Aereo founder unveils newest startup: Starry, a high-speed home wireless service

Starry CEO Chet Kanojia.
Starry CEO Chet Kanojia.

The founder of Aereo, a TV streaming service that collapsed after losing a copyright case at the U.S. Supreme Court, is unveiling more details about his new startup.

The company, Starry, said Wednesday that it plans to offer high-speed wireless Internet to consumers. It’s aiming to provide an alternative to the broadband services from cable companies, such as Comcast Corp., which most households rely on.

“Far too many people don’t have a choice in how they access that connection,” CEO Chet Kanojia said in a news release.

The company wouldn’t say how much the service will cost, but it plans to start testing the wireless systems in Boston this summer.

Like Aereo, Starry’s operations are split between two cities, with engineering workers in Boston and general business functions in New York. The company was founded with about 25 veterans of Aereo and now numbers about 50, Kanojia said in an interview.

Aereo raised $97 million from investors for its streaming service, which charged users a fee to watch broadcast TV channels online. But the company filed for bankruptcy in 2014 after the Supreme Court ruled that it violated copyright law by retransmitting programs produced by the networks.

Starry said its service will be delivered by a series of transmitters that can be installed on rooftops, which will beam wireless connections to receivers that consumers install in their windows. The underlying Internet service will be provided by other companies that can connect Starry’s transmitters to high-speed networks, Kanojia said.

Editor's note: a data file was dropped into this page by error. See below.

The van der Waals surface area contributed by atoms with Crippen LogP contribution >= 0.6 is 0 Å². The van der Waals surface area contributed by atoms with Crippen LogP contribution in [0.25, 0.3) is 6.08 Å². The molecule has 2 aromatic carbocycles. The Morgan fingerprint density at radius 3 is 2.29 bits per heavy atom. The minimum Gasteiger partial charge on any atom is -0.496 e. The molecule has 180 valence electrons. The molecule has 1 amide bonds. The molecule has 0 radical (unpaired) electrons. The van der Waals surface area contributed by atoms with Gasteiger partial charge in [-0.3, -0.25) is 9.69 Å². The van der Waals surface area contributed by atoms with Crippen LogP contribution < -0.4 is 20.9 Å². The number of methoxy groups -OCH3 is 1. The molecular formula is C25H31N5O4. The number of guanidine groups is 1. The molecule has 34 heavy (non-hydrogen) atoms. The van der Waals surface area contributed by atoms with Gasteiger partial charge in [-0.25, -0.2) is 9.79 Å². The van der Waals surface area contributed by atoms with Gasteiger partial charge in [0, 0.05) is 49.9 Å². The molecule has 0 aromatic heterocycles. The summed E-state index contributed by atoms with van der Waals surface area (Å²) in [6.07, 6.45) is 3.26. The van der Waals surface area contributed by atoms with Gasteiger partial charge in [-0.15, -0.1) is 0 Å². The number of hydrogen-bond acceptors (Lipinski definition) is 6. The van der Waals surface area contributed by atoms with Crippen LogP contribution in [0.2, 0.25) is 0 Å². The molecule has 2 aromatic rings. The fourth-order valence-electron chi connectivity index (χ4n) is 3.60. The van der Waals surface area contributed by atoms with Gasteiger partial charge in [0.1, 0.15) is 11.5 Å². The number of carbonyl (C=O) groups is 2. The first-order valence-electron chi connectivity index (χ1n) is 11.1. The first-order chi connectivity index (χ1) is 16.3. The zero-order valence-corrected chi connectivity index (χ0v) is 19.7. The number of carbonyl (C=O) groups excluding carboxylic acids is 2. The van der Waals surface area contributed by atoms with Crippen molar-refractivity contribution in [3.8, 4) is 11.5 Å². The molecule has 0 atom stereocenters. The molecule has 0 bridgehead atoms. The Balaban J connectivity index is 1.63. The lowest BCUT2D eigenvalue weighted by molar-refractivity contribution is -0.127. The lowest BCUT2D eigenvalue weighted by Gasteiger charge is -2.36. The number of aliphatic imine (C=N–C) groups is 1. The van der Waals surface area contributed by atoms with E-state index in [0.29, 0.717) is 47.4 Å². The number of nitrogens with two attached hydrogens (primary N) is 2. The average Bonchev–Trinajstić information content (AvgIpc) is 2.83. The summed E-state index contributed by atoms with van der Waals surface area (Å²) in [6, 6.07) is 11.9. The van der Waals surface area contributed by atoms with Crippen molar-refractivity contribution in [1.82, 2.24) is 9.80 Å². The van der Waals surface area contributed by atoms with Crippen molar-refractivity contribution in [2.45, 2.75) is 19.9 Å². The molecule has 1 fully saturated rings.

Starry also said it will sell a new kind of wireless router, with a touchscreen and features such as parental controls and technical support, for about $350.

The general idea behind Starry’s wireless service is not entirely new. Another Boston startup, netBlazr, already offers wireless service in several parts of the city through a similar transmitter and receiver setup.

NetBlazr charges about $40 per month for a lower-speed service that is considered best for one or two residential users, with more expensive prices for faster speeds. It also charges $200 for an initial equipment installation. NetBlazr’s wireless Internet connects to fiber-optic connections provided by other companies.

Companies like netBlazr or Starry, which send wireless signals at higher frequencies, have to contend with buildings, trees, and other objects can absorb or scatter the wireless signal, said Sundeep Rangan, an electrical and computer engineering professor at New York University.

Providers can try to solve that problem by having a large number of transmitters and by using advanced antennas that “steer” the beams toward the receivers as Starry says it will do, Rangan said.

“They’ll have to build out a network that places one of these access points fairly close to each home. That means you’ll have to have enough subscribers to make this profitable, and that will be a challenge,” Rangan said.

Brough Turner, netBlazer’s founder and chief technical officer, said some of Starry’s claims about how its connections can deal with obstructions sounded “optimistic.” But Turner said he was eager to see more entrepreneurs tackle the market for faster home Internet.

“Our goal with netBlazr is to disrupt monopolists, so I’m keen to see other people come in,” Turner said. “There should be netBlazr and a dozen others working on this.”

Kanojia said previous attempts at building high-speed consumer wireless services have been hampered in part because the systems are large and difficult to install. Starry plans to have consumers set up their own receiver stations, which will cut down on its costs. To do so, it’s focused on making the receivers very easy to set up and use, Kanojia said.

“It’s difficult to change consumers’ habits,” he said. “A small number will be adventurous about it, but unless you make it very easy, adoption is really hard.”